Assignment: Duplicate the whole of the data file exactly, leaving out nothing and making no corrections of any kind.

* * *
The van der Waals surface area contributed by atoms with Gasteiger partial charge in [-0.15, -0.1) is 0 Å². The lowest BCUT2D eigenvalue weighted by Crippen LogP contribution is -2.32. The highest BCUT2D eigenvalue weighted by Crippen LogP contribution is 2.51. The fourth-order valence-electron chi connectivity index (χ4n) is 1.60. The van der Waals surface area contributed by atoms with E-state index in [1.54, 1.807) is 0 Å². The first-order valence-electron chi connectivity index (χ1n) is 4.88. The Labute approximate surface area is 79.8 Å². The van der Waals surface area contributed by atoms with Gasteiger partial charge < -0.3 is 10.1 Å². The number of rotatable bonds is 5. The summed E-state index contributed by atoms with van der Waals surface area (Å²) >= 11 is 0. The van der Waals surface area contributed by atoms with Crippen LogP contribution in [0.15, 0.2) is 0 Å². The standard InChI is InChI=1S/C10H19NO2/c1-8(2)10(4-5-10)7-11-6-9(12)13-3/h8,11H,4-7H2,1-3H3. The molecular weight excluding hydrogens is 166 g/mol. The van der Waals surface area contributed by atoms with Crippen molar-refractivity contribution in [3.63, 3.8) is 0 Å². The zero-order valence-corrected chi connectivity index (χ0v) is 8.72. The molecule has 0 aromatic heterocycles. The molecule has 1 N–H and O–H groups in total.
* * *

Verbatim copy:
The van der Waals surface area contributed by atoms with Gasteiger partial charge in [-0.15, -0.1) is 0 Å². The lowest BCUT2D eigenvalue weighted by Crippen LogP contribution is -2.32. The highest BCUT2D eigenvalue weighted by Crippen LogP contribution is 2.51. The fourth-order valence-electron chi connectivity index (χ4n) is 1.60. The van der Waals surface area contributed by atoms with E-state index in [1.54, 1.807) is 0 Å². The first-order valence-electron chi connectivity index (χ1n) is 4.88. The Labute approximate surface area is 79.8 Å². The van der Waals surface area contributed by atoms with Gasteiger partial charge < -0.3 is 10.1 Å². The number of rotatable bonds is 5. The summed E-state index contributed by atoms with van der Waals surface area (Å²) >= 11 is 0. The van der Waals surface area contributed by atoms with Crippen LogP contribution in [0.15, 0.2) is 0 Å². The standard InChI is InChI=1S/C10H19NO2/c1-8(2)10(4-5-10)7-11-6-9(12)13-3/h8,11H,4-7H2,1-3H3. The molecular weight excluding hydrogens is 166 g/mol. The van der Waals surface area contributed by atoms with Crippen molar-refractivity contribution in [3.63, 3.8) is 0 Å². The zero-order valence-corrected chi connectivity index (χ0v) is 8.72. The molecule has 0 aromatic heterocycles. The molecule has 1 N–H and O–H groups in total.